- Be U.S. citizens or permanent residents
- Have a GPA of 3.5/4.0 or higher
- Plan to pursue a Ph.D. degree in Electrical and Computer Engineering at Rutgers University
- Have Financial Need
- Demonstrate excellent academic performance
- Submit an application and supporting documents
Deadline: To apply, please email the application and supporting documents to Arletta Hoscilowicz AS SOON AS POSSIBLE.
My colleague Waheed Bajwa and I are teaching a Rutgers Byrne Seminar for first-year undergraduates this fall. The title of the course is Data: What is it Good For? (Absolutely Something), a reference which I am sure will be completely lost on the undergrads. The point of the course is to talk about “data” (what is it, exactly?), how it gets turned into “information,” and then perhaps even “knowledge,” with all of the pitfalls along the way. So it’s a good opportunity to talk about philosophy (e.g. epistemology), mathematics/statistics (e.g. undersampling, bias, analysis), engineering (e.g. storage, transmission), science (e.g. reduplication, retraction), and policy (e.g. privacy). It’s supposed to be a seminar class with lots of discussion, and the students can be expected to do a little reading outside of class. We have a full roster of 20 signed up, so managing the discussion might be a bit tricky, of course.
We’re in the process of collecting reading materials — magazine articles, book chapters, blog posts, etc. for the students to read. We explicitly didn’t want it to be for “technical” students only. Do any readers of the blog have great articles suitable for first-year undergrads across all majors?
As the class progresses I will post materials here, as well as some snapshot of the discussion. It’s my first time teaching a class of this type (or indeed any undergraduates at Rutgers) so I’m excited (and perhaps a bit nervous).
On a side note, Edwin Starr’s shirt is awesome and I want one.
I am in the process of writing some proposals and am encountering the fun task of generating budgets for those proposals. Rutgers, like many cash-strapped schools, imposes a hefty “overhead” charge on federal grants (the so-called indirect costs) amounting to something like more than 50% of the value of the grant. Since I’m primarily a theory guy, the largest line item on any grant I write is generally a graduate students. With stipend, tuition, fees, and benefits, a calendar-year appointment for a graduate student costs around $90k, factoring indirect costs. Given that an NSF Small award caps out at $500k, it’s quite difficult to support more than one student for a small grant. This in turn limits the scope of research one can propose — it’s all fine and well to say there are 15 journal papers’ worth of results stemming from your great ideas, but 3-4 student years is probably not enough to make that happen.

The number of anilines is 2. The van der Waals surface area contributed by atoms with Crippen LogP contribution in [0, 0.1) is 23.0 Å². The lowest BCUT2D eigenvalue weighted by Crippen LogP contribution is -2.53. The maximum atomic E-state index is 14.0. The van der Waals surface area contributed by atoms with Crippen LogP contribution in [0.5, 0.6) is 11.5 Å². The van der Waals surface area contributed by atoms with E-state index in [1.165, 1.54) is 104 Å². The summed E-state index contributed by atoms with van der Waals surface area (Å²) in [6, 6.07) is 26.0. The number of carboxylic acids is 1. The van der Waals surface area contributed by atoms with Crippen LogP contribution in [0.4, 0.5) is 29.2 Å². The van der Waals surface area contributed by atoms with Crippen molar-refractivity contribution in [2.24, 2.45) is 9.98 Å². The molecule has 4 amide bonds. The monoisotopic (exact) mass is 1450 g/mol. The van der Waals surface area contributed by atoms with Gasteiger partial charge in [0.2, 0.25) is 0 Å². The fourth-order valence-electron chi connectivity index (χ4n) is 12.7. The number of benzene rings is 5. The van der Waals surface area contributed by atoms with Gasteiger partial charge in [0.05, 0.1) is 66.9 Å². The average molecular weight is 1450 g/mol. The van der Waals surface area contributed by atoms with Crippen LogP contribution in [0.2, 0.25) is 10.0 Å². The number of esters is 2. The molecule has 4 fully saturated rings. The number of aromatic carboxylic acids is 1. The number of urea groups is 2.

I know some schools offer a tuition break for RAs/GSRs, but I am not sure how prevalent this practice is. So I put it to the readers of the blog: what is the line-item cost to support a graduate student for one year (without travel etc.) at your institution?
I made a bookmarklet for the Rutgers Library’s proxy server by changing the URL format from the UChicago ProxyIt! link:
You can cut and paste that into a link in the bookmarks bar of your browser.